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An Open Letter to Ratan Tata

Dear Mr Ratan Tata

It was perhaps a long and tiring flight from Mumbai – and a meaninglessly long schedule in the city – that probably got better of your senses yesterday. And I do not blame you either. A man is known by his company, and who knows not about your comrades, who have presided over mass murders until 3 years back in this State! But that is besides the point. Hope Ms Radia is in touch with you still.

ratan tata

Old age and retirement can often send people to depression, and it is absolutely sad that a former Chairman of a multinational company has to pass his time nowadays by giving bytes to the media. Talking of media, we heard that you took questions at the press conference from only three journalists belonging to a specific media house (no points for guessing which one).

We all know your fascination for all things Gujarat. You even said that Bengal must learn from what the former Chief Minister has done in the Vibrant State. Sure. The progress of a State is compared on the parameters of Human Development Index. Definitely Bengal has a LOT TO LEARN from Gujarat on what not to do:


Parameter West Bengal Gujarat
Infant mortality rate (per 1000 births) 31 42
Maternal mortality ratio 145 148
School dropout rate (I-V)


Household access to safe drinking water


Growth in revenue collection 15%  2.27%


Sir, such is the vibrancy of Gujarat that one-fifth of the MoUs signed by the former Chief Minister under much fanfare fail to take off!

Sir, like the former Chief Minister of the Vibrant State, are you unaware of the labour strikes in Gujarat? Are you aware that in the last three years, number of mandays lost in Bengal has come down from 5 lakh to zero?

I am sure, like your Vibrant Gujarati friend, you too are not habitual in dealing with facts? Meanwhile, you can also ask the man about a few land scams.

As the State Industry Minister highlighted earlier today, even your own company is expanding business in Bengal. But you did not see any industrialisation in Bengal in the last three years. True. If industrialisation for you means snatching away land from farmers, and egoistically sticking to your stand despite an alternative proposal by a man of impeccable reputation (Dr Gopal Krishna Gandhi), Bengal still needs to match the standards of Gujarat in such “progress”.

Sir, you also blamed Singur for the bad performance of the Tata Nano. Absolutely! Were the hapless farmers, who fought for their only means of survival, not part of the process to design a faulty car which had no feature that could appeal to the consumer (except the price)?

I am too trivial for you to even ponder on the points raised by me.

Have a nice stay in Bengal next time too. And try visiting the districts to see the growth in small and medium scale industries, not just the arterial road connecting Dumdum Airport to Taj Bengal.

– A humble Bengali.

Justice pronounced, Justice done?

Justice delayed is Justice denied.

9 years of courtroom drama, committees, investigations and reports, finally the great Indian Judiciary pronounced a verdict that validated the “Conspiracy” theory of Godhra Train carnage.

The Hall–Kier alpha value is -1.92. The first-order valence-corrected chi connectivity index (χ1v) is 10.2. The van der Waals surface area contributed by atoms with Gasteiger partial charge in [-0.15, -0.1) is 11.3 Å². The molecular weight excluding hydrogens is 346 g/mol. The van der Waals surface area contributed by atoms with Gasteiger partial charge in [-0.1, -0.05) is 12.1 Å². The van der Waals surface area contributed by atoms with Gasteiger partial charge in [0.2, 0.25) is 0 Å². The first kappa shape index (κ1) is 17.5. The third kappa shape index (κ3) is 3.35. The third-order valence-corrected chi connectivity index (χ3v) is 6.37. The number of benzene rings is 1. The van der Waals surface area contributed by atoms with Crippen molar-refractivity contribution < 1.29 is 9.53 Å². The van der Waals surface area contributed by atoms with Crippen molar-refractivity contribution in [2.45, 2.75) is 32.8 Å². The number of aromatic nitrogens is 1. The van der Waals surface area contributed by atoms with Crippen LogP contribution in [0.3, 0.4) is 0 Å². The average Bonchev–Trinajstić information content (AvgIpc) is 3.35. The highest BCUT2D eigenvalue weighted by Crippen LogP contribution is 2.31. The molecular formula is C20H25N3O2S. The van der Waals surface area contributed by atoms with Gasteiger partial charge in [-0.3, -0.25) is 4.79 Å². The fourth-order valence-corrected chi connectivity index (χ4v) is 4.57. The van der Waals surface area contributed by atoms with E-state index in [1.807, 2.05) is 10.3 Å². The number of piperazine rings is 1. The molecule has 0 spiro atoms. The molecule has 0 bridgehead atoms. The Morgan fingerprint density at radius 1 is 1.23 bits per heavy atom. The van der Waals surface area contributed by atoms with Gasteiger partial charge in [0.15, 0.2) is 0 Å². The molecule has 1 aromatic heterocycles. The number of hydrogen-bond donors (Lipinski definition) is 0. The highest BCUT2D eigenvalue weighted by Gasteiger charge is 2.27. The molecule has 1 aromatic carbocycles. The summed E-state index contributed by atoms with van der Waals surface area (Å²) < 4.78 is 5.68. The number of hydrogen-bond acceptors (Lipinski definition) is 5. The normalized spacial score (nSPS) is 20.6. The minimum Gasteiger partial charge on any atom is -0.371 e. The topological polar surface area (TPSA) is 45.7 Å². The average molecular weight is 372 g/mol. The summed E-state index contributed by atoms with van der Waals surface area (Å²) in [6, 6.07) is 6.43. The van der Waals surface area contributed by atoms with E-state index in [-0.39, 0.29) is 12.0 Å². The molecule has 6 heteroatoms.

“Special Court judge P. R. Patel has convicted 31 accused while acquitting 63 others,” Public Prosecutor J. M. Panchal said after the verdict inside the Sabarmati jail.

Thirty one people were convicted for hatching the conspiracy to burn down the S6 coach of Sabarmati Express carrying mainly the Kar Sevaks returning from Ayodhya. Interestingly, 63 otehers including the “main accused” Maulana Umarji was acquitted.

As many as 253 witnesses were examined during the trial and over 1,500 documentary evidences were presented before the court by the Gujarat police.

There were a total of 134 accused in the case, out of which 14 were released due to lack of evidence, five were juvenile, five died during proceedings of over nine years, 16 are absconding, and trial was conducted against 94 accused.

Of the 94, against whom the trial was conducted 80 are in jail and 14 are out on bail.

Two different panels appointed to inquire into the 2002 case had given different views on the Godhra train burning incident.

The heinous crime of the conspirators should be punished with harshest sentence. But my heart goes out to the 63 who have been acquitted. They have lost nine precious years of their life due to an irresponsible behaviour of the administration. Can their dignity be restored? Can they return back to their normal lives with full honour? Should the government not “compensate” (not necessarily monetarily) them for the inconvenience caused to them?

I wish to sieze this opportunity to also raise the following questions and hope i get an answer

1. Is the validation of conspiracy theory a validation for “reaction” by Hindus in the riots that followed the Godhra incident? Will this verdict influence the verdict on many riot cases still pending?

2. Since the court reached the conclusion that Justice W C Bannerjee is not credible enough, should Lalu Yadav not be show caused by the courts? And what made the judges choose Nanavati report over Bannerjee?

3. Should the Government of Gujarat not apologise to or compensate the victims of state sponsored irresponsible arrests? Is this verdict in a sense not a reminder for the Government of Gujarat that they failed people in 2002? Infact in a National Daily today the victims of Godhra train carnage themselves claimed they felt used for political gains and then dumped.

4. Should this verdict be a closure and people should move on?

5. The last and most important question : Is justice delayed, justice denied???

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